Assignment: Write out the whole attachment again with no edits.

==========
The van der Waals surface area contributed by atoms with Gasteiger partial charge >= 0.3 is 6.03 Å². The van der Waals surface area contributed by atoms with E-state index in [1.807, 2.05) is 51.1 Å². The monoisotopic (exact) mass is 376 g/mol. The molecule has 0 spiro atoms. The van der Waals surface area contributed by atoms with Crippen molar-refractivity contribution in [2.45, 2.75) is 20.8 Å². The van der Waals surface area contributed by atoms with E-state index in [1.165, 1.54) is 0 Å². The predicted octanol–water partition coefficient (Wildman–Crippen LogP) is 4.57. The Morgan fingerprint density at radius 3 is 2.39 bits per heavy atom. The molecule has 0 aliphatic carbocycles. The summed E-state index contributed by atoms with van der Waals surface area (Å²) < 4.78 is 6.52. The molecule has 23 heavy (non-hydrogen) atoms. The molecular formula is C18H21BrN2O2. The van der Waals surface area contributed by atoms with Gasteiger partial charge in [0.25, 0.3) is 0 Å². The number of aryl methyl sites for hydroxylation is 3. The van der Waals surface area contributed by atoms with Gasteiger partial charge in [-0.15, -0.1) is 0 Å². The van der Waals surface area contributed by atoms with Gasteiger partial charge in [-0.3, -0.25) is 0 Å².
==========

The van der Waals surface area contributed by atoms with Gasteiger partial charge >= 0.3 is 6.03 Å². The van der Waals surface area contributed by atoms with E-state index in [1.807, 2.05) is 51.1 Å². The monoisotopic (exact) mass is 376 g/mol. The molecule has 0 spiro atoms. The van der Waals surface area contributed by atoms with Crippen molar-refractivity contribution in [2.45, 2.75) is 20.8 Å². The van der Waals surface area contributed by atoms with E-state index in [1.165, 1.54) is 0 Å². The predicted octanol–water partition coefficient (Wildman–Crippen LogP) is 4.57. The Morgan fingerprint density at radius 3 is 2.39 bits per heavy atom. The molecule has 0 aliphatic carbocycles. The summed E-state index contributed by atoms with van der Waals surface area (Å²) < 4.78 is 6.52. The molecule has 23 heavy (non-hydrogen) atoms. The molecular formula is C18H21BrN2O2. The van der Waals surface area contributed by atoms with Gasteiger partial charge in [0.25, 0.3) is 0 Å². The number of aryl methyl sites for hydroxylation is 3. The van der Waals surface area contributed by atoms with Gasteiger partial charge in [-0.15, -0.1) is 0 Å². The van der Waals surface area contributed by atoms with Gasteiger partial charge in [-0.3, -0.25) is 0 Å².